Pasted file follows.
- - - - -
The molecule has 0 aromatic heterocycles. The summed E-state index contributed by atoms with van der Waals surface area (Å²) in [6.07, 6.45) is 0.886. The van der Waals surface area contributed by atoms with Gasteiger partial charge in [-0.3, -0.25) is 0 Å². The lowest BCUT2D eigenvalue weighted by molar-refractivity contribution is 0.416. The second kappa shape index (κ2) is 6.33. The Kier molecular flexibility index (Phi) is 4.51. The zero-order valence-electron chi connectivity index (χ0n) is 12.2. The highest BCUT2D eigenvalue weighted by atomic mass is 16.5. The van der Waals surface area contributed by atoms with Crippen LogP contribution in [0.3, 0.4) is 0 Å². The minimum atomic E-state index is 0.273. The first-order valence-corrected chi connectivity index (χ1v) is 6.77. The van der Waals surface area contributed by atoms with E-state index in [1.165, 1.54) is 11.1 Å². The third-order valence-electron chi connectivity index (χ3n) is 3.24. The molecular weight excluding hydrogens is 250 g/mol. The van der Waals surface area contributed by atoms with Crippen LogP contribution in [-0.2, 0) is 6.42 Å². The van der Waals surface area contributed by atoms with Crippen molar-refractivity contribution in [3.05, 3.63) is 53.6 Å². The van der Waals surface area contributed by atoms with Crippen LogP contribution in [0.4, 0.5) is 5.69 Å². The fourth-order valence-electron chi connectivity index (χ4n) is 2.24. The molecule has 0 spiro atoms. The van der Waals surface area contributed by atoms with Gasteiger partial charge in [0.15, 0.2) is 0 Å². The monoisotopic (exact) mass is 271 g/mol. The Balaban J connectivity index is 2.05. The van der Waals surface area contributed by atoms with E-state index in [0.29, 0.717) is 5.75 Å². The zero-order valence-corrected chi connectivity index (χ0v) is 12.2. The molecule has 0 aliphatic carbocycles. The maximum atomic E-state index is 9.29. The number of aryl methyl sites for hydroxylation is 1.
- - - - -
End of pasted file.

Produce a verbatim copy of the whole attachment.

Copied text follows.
The molecule has 0 aromatic heterocycles. The summed E-state index contributed by atoms with van der Waals surface area (Å²) in [6.07, 6.45) is 0.886. The van der Waals surface area contributed by atoms with Gasteiger partial charge in [-0.3, -0.25) is 0 Å². The lowest BCUT2D eigenvalue weighted by molar-refractivity contribution is 0.416. The second kappa shape index (κ2) is 6.33. The Kier molecular flexibility index (Phi) is 4.51. The zero-order valence-electron chi connectivity index (χ0n) is 12.2. The highest BCUT2D eigenvalue weighted by atomic mass is 16.5. The van der Waals surface area contributed by atoms with Crippen LogP contribution in [0.3, 0.4) is 0 Å². The minimum atomic E-state index is 0.273. The first-order valence-corrected chi connectivity index (χ1v) is 6.77. The van der Waals surface area contributed by atoms with E-state index in [1.165, 1.54) is 11.1 Å². The third-order valence-electron chi connectivity index (χ3n) is 3.24. The molecular weight excluding hydrogens is 250 g/mol. The van der Waals surface area contributed by atoms with Crippen LogP contribution in [-0.2, 0) is 6.42 Å². The van der Waals surface area contributed by atoms with Crippen molar-refractivity contribution in [3.05, 3.63) is 53.6 Å². The van der Waals surface area contributed by atoms with Crippen LogP contribution in [0.4, 0.5) is 5.69 Å². The fourth-order valence-electron chi connectivity index (χ4n) is 2.24. The molecule has 0 spiro atoms. The van der Waals surface area contributed by atoms with Gasteiger partial charge in [0.15, 0.2) is 0 Å². The monoisotopic (exact) mass is 271 g/mol. The Balaban J connectivity index is 2.05. The van der Waals surface area contributed by atoms with E-state index in [0.29, 0.717) is 5.75 Å². The zero-order valence-corrected chi connectivity index (χ0v) is 12.2. The molecule has 0 aliphatic carbocycles. The maximum atomic E-state index is 9.29. The number of aryl methyl sites for hydroxylation is 1.